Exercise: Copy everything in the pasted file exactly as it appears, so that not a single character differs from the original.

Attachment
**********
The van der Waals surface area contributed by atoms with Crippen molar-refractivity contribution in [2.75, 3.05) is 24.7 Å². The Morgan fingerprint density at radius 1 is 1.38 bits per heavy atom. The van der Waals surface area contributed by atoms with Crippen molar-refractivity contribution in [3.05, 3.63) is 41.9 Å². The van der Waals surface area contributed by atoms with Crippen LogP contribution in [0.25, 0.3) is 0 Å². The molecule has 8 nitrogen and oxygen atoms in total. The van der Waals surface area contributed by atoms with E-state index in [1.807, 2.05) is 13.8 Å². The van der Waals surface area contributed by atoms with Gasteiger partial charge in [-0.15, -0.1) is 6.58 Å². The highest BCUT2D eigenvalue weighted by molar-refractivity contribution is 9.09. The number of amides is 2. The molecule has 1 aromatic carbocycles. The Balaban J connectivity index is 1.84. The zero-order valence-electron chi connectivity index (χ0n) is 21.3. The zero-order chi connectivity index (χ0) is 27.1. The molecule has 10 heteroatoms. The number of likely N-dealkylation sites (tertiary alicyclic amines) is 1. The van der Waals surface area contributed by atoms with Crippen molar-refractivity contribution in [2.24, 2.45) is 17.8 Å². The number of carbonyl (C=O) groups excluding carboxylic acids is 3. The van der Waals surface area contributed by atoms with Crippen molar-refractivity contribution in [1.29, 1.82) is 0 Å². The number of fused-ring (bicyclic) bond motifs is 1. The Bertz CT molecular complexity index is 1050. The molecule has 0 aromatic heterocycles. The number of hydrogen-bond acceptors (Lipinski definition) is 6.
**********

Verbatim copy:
The van der Waals surface area contributed by atoms with Crippen molar-refractivity contribution in [2.75, 3.05) is 24.7 Å². The Morgan fingerprint density at radius 1 is 1.38 bits per heavy atom. The van der Waals surface area contributed by atoms with Crippen molar-refractivity contribution in [3.05, 3.63) is 41.9 Å². The van der Waals surface area contributed by atoms with Crippen LogP contribution in [0.25, 0.3) is 0 Å². The molecule has 8 nitrogen and oxygen atoms in total. The van der Waals surface area contributed by atoms with E-state index in [1.807, 2.05) is 13.8 Å². The van der Waals surface area contributed by atoms with Gasteiger partial charge in [-0.15, -0.1) is 6.58 Å². The highest BCUT2D eigenvalue weighted by molar-refractivity contribution is 9.09. The number of amides is 2. The molecule has 1 aromatic carbocycles. The Balaban J connectivity index is 1.84. The zero-order valence-electron chi connectivity index (χ0n) is 21.3. The zero-order chi connectivity index (χ0) is 27.1. The molecule has 10 heteroatoms. The number of likely N-dealkylation sites (tertiary alicyclic amines) is 1. The van der Waals surface area contributed by atoms with Crippen molar-refractivity contribution in [2.24, 2.45) is 17.8 Å². The number of carbonyl (C=O) groups excluding carboxylic acids is 3. The van der Waals surface area contributed by atoms with Crippen molar-refractivity contribution in [1.29, 1.82) is 0 Å². The number of fused-ring (bicyclic) bond motifs is 1. The Bertz CT molecular complexity index is 1050. The molecule has 0 aromatic heterocycles. The number of hydrogen-bond acceptors (Lipinski definition) is 6.